NFT's Are Beautiful Because They Make No Sense
By Tim Leberecht
Non-Fungible Tokens (NFTs) are the latest craze of the crypto economy — but unlike previous hypes, e.g. Bitcoin, they appear to be moving into the mainstream much faster.
They are exciting, game-changing, empowering. They are the latest example of group-think, the new bragging rights of the wealthy.
They finally give creators and artists the chance to reap the fair financial benefits from their work. They are a new asset class virtually incomprehensible for the non-digerati-non-financerati, further widening social inequality.
They will help us find new ways of value creation that might make our economies more sustainable. They are fueling the climate disaster due to the heavy carbon footprint of blockchain technology.
They represent the dawn of a new age that may radically alter our definitions of value and open up new opportunities to create a more inclusive economy. They are the ultimate triumph of the market economy.
They are controversial and polarizing. And they are here to stay.
NFTs are fascinating because they are counter-intuitive.
NFTs are an odd one: they are exclusive and inclusive, and private and public at the same time. Since no one ever needs to actually see the original digital file but only its token, NFTs enable authentication while also preserving privacy and allowing the artwork or content asset to remain in the public domain. The famous Beeple artwork, for example, that sold for $69M, can be replicated infinitely, with everyone having access to it online, however, the one original file holds more value. You may consider this a form of democratic exclusivity that benefits creator, investor, and the public alike.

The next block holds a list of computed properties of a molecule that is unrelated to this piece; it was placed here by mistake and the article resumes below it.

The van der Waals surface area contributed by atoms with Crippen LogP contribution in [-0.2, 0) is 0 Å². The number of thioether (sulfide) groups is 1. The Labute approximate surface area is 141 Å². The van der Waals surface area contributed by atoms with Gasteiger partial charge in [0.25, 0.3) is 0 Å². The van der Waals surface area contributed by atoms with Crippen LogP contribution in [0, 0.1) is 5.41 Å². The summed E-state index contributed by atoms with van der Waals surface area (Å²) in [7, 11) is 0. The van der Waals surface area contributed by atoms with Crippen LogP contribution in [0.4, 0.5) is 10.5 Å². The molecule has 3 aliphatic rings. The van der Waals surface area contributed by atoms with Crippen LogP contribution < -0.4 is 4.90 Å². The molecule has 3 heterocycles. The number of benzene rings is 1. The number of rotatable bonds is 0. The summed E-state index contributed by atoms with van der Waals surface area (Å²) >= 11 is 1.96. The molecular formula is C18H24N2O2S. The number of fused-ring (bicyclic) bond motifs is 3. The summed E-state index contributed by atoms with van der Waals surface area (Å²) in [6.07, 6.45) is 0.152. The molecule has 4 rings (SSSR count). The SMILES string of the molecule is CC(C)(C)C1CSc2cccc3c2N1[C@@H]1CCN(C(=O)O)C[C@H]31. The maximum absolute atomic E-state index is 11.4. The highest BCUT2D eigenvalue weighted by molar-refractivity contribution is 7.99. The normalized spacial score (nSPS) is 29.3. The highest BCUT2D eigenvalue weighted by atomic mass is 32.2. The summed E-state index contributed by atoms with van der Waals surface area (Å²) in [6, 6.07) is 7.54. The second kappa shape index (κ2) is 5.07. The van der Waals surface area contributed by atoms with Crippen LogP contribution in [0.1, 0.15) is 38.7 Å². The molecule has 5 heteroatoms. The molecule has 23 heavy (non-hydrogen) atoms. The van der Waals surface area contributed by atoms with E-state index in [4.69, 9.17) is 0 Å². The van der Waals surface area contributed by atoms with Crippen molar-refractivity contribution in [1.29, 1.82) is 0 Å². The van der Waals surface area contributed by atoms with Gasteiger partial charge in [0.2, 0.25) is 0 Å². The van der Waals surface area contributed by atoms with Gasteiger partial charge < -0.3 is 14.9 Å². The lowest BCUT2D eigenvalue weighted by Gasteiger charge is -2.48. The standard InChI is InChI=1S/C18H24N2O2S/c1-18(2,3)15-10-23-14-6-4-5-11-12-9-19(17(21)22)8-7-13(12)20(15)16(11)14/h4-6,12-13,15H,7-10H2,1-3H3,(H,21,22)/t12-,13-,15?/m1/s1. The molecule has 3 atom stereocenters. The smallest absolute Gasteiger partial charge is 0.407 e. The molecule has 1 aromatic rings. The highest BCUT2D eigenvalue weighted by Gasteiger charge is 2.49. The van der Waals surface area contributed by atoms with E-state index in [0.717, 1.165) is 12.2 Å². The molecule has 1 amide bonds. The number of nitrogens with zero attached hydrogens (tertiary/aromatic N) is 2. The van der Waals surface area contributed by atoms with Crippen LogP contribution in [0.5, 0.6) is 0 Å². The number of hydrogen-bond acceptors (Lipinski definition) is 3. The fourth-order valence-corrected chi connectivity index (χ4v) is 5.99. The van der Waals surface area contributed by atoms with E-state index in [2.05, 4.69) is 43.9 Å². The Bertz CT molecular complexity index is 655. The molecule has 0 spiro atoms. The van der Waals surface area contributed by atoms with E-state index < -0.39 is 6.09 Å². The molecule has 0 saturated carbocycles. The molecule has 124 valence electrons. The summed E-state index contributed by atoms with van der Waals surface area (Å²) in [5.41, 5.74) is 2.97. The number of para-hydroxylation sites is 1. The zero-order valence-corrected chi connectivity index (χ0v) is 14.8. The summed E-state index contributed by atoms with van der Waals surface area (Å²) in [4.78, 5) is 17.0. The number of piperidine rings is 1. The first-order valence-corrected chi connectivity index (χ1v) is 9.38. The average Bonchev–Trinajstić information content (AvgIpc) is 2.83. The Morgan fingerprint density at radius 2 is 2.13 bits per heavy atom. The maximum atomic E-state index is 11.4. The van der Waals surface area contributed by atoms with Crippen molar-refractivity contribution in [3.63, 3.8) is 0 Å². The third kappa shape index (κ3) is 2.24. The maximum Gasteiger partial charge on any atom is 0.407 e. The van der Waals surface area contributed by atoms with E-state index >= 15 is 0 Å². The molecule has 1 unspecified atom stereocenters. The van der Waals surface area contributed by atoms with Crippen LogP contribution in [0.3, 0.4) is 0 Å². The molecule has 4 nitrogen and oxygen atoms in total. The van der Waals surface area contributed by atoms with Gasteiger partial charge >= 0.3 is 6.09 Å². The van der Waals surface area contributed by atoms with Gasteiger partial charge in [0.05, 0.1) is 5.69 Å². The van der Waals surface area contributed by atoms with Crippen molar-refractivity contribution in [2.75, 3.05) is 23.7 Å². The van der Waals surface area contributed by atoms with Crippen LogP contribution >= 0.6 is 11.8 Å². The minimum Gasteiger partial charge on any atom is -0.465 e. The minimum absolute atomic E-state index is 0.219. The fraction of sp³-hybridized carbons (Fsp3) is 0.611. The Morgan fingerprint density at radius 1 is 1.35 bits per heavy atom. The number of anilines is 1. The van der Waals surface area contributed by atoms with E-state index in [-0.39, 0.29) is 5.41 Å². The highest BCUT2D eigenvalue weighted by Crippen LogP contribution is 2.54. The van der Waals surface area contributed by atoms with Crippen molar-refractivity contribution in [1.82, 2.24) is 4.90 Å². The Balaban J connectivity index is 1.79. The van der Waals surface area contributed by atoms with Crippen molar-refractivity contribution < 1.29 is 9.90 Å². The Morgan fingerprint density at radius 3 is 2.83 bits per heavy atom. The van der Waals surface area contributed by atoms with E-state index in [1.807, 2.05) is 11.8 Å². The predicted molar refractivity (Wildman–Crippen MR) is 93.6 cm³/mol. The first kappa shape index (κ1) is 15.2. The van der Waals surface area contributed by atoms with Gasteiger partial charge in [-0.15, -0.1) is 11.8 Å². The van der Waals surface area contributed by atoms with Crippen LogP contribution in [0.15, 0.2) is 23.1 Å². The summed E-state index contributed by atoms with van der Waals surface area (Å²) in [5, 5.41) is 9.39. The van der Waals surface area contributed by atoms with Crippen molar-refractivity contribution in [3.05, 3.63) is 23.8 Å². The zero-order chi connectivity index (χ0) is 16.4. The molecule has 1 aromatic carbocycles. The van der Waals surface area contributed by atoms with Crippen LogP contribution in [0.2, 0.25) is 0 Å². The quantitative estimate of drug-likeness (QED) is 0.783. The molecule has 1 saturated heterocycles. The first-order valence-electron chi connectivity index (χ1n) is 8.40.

Amidst the loss of aura caused by infinite digital reproduction (to lean on Walter Benjamin), NFTs reinstitute the scarcity of a unique moment or artifact and make the aura — the relationship of a person to a digital artwork or piece of content — valuable and tradable.
And yet, as a former auctioneer at Christie’s, Charles Allsopp, comments, it makes “no sense” to buy NFTs:
“The idea of buying something which isn’t there is just strange.”
Indeed, NFTs ultimately grant the NFT owner — nothing; not IP and not even litigable ownership over the digital asset. The NFT owner only holds a token, a kind of certificate or title, of the original file. This file can be digitally replicated infinitely, but copies will never hold the same value as the original, even though they are exactly the same code. The difference in value lies in the context. The writer William Poundstone poignantly remarks:
“An NFT is the right to say ‘I own an NFT!’ and not be lying.”
Sixty-three years ago the artist Yves Klein (best known for his monochrome paintings), created his famous artwork, Zones of Immaterial Pictorial Sensibility, selling tokens (for pure gold!) for artwork containers that contained: nothing.
NFTs are his spiritual heir, this time with the tokens stored on a blockchain.